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THE RHODE ISLAND Community Food Bank in Providence is one of the few local non-profit organizations to accept cryptocurrency as a donation option.  / PBN FILE PHOTO/JAMES BESSETTETHE RHODE ISLAND Community Food Bank in Providence is one of the few local non-profit organizations to accept cryptocurrency as a donation option. / PBN FILE PHOTO/JAMES BESSETTE

Local nonprofit leaders also say they are doing, or plan to do, digital campaigns, such as social media posts and e-newsletters, to attract cryptocurrency donors based on guidance they’ve received from The Giving Block, as cryptocurrency donors are more active online.

Neither the Rhode Island Foundation nor the United Way of Rhode Island were aware of any local nonprofit organizations besides the food bank accepting cryptocurrency as a donation. United Way CEO Cortney Nicolato says nonprofits that accept cryptocurrency donations are not surprising because with the way people exchange dollars digitally today, such as through Venmo or Zelle, nonprofits need to start thinking about going more digitally. fundraising.

However, Nicolato said that accepting cryptocurrency is very complex given the large number of different such currencies available, it takes time to figure out which cryptocurrency aid providers are credible and to find affordable suppliers to support non-profit organizations. help manage cryptocurrency. The Giving Block charges between $2,500 and $7,500 for various fees and services, and also offers custom services at a unique price that depends on the services a nonprofit seeks.

“All of that [research] takes time, effort and understanding of the cryptocurrency world. Especially for our smaller organizations they have no [chief financial officer] or maybe have a part-time head of accounting or whatever that may be,” Nicolato said. “Even developing and determining which organization to use for cryptocurrency processing takes time and effort.”

Nicolato did say that helping nonprofits, especially smaller Rhode Island organizations, understand cryptocurrency “perfectly” is within the scope of what the proposed United Way nonprofit center could offer. While it is unclear whether cryptocurrency support will be offered by the center when it first launches, Nicolato said.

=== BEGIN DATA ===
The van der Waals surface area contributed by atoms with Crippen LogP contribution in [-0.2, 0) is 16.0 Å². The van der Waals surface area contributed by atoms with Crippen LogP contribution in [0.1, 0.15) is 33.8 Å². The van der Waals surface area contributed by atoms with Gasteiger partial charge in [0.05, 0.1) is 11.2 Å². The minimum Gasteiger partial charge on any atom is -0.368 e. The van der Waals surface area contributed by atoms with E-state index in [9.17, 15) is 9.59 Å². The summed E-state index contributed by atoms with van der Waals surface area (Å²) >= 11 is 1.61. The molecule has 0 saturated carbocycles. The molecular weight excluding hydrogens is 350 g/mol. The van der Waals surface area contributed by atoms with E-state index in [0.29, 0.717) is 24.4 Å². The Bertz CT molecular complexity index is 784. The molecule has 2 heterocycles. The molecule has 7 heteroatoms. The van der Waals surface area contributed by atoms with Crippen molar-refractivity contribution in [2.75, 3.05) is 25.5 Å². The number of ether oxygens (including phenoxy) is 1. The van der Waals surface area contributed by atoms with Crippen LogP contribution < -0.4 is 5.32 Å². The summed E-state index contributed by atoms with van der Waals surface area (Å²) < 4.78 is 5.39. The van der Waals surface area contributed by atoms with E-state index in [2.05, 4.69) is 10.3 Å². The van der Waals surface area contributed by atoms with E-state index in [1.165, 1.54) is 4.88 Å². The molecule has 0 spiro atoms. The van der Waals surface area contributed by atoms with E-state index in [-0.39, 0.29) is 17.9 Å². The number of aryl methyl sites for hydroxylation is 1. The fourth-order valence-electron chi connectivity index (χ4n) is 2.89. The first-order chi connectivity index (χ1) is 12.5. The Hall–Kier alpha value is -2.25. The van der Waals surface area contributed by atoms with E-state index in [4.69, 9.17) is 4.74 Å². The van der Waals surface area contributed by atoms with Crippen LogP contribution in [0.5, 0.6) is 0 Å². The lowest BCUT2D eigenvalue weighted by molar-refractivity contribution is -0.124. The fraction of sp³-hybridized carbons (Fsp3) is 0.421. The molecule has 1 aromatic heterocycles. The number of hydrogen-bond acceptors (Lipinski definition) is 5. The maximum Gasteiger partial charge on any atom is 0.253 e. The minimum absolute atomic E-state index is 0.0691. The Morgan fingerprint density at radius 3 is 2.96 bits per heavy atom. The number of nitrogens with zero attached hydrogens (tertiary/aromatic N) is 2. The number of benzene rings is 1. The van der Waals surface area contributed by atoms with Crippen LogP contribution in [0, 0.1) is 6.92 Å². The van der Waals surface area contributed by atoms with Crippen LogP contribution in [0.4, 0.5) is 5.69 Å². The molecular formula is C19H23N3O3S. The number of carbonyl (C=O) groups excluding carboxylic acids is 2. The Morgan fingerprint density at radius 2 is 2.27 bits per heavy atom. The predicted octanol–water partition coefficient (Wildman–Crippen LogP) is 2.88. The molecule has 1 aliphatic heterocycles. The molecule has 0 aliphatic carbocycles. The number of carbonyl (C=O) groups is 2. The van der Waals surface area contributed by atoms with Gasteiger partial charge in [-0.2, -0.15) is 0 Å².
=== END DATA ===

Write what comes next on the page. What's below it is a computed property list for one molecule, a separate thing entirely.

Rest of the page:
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Crypto can be beneficial to nonprofits, and fast. Duffy said The Water Project in New Hampshire, through cryptocurrency, has raised half of its $4 million budget goal in less than three weeks. He noted another organization that has a budget target of $500,000, nearly tripling it with cryptocurrency donations in a very short time.

Garcia, Blackman and Mercurio all say it is too early to say whether cryptocurrency will become a game changer for their respective organizations in terms of raising more funds to support their operations, and do not have exact fundraising goals through cryptocurrency for their respective organizations. . Blackman said the food bank has a goal of distributing £15 million of food this fiscal year and that the organization must meet “big budget targets to ensure we can reach that goal.”

Mercurio said We Share Hope has received a $108 cryptocurrency donation from The Giving Block, but that is the only cryptocurrency donation the organization has received since the option launched in February. Garcia said the library is running a year-long pilot program to see if cryptocurrency can work for it — raising at least $2,500 to cover The Giving Block’s affiliate costs.

“If [cryptocurrency donations] is successful, it just allows us to do a lot more programs, which would be great,” said Garcia.

James Bessette is the editor of PBN’s special projects and also covers the non-profit and education sectors. You can reach him at [email protected] You can also follow him on Twitter at @James_Bessette.